Jesus rebukes the minimalists of his day – Regarding this tendency to make heavenly realities look either silly or untenable by projecting earthly categories there, Jesus had to rebuke the Sadducees of his day. They attempted to make heaven (which they rejected as a reality) look silly by projecting an earthly marriage scenario there of a woman who had seven husbands. Jesus said to them “Are you not in error because you do not know the Scriptures or the power of God? When the dead rise, they will neither marry nor be given in marriage; they will be like the angels in heaven (Mk 12:24-25). Thus, heaven is not like earth, and should not be reduced to it. Nor are the souls in heaven presumed to be exactly the same as they are now.
Hence, to presume that Saints can hear us is not outlandish, for they are in Christ, and they are perfectly in communion with him in heaven. It is obviously Christ himself, then, who fosters our union with the Saints and their ability to remain in communion with us. For there is only one Body of Christ, and all the members are untied by the Head, who is Christ.
Now that the Saints do interact with us and present our prayers to God is stated in the Book of Revelation:
[T]he twenty-four elders fell down before the Lamb, each one holding a harp and golden bowls full of incense, which are the prayers of the saints. (Rev 5:8)
Later we also see that the angels also collect the prayers of the saints:
Another angel, who had a golden censer, came and stood at the altar. He was given much incense to offer, with the prayers of all the saints, on the golden altar before the throne (Rev 8:3).
“Saints” here is used in the common first Century biblical sense as meaning those on earth who have accepted Christ (cf Eph 1:1; Phil 1:1; 2 Cor 9:1; Phil 1:5; Rom 16:2 and many,many more), not merely in the modern Catholic sense as only the canonized saints in heaven.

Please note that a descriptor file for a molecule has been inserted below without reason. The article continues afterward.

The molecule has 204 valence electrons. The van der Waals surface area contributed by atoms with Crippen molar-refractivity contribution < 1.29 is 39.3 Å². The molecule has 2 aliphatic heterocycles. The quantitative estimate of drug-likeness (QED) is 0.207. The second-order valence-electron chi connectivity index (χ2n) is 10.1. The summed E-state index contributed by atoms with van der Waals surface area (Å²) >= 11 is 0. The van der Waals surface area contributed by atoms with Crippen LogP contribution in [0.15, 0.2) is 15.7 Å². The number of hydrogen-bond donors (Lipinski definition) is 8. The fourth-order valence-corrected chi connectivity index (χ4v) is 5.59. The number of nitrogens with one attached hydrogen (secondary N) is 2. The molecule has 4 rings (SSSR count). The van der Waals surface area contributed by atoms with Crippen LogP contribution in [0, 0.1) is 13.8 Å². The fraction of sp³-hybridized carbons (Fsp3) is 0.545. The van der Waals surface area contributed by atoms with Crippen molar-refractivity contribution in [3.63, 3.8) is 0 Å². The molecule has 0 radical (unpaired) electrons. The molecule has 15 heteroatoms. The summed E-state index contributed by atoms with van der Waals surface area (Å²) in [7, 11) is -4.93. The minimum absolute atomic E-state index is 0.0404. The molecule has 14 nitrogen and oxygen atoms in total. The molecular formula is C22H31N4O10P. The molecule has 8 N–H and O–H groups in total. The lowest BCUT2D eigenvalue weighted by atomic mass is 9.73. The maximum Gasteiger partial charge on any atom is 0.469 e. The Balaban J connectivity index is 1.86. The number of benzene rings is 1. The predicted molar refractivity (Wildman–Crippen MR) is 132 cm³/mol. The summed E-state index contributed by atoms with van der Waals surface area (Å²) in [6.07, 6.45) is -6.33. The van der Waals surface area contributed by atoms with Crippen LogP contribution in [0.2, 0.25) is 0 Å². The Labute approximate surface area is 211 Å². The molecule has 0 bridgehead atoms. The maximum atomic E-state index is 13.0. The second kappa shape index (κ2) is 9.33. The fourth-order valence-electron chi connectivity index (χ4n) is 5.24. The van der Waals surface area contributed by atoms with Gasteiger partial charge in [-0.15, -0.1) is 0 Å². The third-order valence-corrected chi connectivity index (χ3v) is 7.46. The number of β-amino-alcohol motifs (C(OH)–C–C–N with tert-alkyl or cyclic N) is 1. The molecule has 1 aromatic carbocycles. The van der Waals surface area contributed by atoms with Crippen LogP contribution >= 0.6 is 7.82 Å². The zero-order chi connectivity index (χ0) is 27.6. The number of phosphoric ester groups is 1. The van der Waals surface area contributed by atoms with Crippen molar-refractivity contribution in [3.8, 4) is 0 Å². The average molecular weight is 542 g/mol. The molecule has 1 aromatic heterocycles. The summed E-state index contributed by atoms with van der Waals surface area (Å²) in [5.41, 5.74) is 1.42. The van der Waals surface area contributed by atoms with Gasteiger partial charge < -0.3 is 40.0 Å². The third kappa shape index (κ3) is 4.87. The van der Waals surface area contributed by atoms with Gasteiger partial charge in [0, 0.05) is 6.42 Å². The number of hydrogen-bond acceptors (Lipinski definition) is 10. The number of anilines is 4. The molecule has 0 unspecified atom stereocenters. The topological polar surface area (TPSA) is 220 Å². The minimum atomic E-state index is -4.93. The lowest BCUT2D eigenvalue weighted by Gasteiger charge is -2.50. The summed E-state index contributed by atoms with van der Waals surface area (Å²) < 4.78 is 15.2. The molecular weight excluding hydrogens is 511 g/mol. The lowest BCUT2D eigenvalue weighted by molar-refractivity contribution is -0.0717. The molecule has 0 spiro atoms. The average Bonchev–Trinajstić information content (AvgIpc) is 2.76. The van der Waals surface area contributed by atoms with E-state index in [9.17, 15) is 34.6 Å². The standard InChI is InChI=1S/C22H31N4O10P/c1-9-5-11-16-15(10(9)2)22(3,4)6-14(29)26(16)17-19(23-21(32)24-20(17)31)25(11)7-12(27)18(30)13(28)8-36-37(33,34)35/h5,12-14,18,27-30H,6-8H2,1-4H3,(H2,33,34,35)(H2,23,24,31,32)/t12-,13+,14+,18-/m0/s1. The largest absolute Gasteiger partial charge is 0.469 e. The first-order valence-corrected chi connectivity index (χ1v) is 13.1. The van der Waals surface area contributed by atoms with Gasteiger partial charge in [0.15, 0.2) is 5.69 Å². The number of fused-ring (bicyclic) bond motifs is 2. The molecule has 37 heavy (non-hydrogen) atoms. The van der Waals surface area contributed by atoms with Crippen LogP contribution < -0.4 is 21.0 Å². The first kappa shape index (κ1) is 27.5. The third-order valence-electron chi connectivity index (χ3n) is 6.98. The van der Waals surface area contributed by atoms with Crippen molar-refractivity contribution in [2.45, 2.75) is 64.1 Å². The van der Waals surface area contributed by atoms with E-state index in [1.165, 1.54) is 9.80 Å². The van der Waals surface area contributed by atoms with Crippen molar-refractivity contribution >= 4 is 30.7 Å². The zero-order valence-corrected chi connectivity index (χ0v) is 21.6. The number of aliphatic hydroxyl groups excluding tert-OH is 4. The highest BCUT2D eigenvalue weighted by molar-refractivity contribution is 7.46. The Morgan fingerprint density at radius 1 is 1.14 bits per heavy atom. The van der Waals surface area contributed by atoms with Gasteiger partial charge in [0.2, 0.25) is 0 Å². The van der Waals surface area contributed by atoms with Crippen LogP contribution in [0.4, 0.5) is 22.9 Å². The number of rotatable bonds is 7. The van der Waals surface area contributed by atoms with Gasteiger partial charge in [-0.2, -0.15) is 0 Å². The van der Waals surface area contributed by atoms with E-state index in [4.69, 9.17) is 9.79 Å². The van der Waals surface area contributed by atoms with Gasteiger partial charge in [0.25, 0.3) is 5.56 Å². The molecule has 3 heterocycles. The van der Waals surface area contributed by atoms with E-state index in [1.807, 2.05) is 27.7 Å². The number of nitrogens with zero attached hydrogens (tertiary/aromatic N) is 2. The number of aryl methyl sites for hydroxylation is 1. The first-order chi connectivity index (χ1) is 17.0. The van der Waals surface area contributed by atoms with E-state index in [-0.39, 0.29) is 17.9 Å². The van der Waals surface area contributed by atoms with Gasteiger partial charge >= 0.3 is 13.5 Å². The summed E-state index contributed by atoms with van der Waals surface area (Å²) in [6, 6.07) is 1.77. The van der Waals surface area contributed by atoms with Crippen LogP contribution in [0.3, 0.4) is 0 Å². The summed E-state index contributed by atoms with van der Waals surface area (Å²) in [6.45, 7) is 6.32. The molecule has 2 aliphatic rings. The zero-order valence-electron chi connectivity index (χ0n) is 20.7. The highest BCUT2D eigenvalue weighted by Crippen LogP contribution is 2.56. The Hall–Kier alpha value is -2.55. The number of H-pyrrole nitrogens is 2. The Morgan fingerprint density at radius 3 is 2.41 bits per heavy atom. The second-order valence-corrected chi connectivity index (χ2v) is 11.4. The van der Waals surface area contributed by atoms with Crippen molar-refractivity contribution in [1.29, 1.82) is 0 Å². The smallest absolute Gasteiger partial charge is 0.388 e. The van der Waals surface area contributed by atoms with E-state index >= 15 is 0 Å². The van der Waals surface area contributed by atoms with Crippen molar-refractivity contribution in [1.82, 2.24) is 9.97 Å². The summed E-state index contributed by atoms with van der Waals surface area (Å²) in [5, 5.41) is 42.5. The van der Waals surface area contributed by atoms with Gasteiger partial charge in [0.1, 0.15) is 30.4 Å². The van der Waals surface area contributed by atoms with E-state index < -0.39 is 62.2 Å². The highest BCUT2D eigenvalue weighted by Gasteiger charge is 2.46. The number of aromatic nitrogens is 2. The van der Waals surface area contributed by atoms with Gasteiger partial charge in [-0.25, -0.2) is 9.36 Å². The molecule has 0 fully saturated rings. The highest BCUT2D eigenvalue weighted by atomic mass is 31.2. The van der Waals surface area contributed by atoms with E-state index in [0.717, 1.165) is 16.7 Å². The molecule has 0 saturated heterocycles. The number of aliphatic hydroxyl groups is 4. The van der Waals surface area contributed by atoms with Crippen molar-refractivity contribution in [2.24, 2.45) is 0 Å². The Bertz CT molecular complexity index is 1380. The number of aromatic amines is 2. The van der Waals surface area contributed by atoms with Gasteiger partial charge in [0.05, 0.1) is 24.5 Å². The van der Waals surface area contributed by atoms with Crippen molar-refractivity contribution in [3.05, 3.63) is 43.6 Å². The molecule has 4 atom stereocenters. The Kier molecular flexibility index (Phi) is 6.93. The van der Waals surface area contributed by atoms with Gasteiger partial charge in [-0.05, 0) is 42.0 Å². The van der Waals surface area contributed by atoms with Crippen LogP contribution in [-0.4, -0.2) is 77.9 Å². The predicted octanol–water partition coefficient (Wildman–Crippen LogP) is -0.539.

And thus, the image and teaching here is that the Holy Ones in heaven collect the prayers of the saints on earth and present them to God, like incense.
That these prayers have dramatic effects is illustrated in the verses that follow in Rev 8:
The smoke of the incense, together with the prayers of the saints, went up before God from the angel’s hand. Then the angel took the censer, filled it with fire from the altar, and hurled it on the earth; and there came peals of thunder, rumblings, flashes of lightning and an earthquake. (Rev 8:4-5)
There follow seven trumpet blasts with confer God’s judgment and justice.
So the saints in heaven do hear us, they do collect our prayers and present them God and their intercession has powerful effects, the text from 1 Kings above, not withstanding.
Those who merely deny this based on some human notion of implausibility I would argue come under the Lord’s judgement: Are you not in error because you do not know the Scriptures or the power of God? (Mk 12:24). For though it may seem implausible to human minds, our God is able. And he reveals in Scripture that he not only able to empower the heavenly saints and angels in this regard, he is also most willing.
Here is a very good and brief video on this by Tim Staples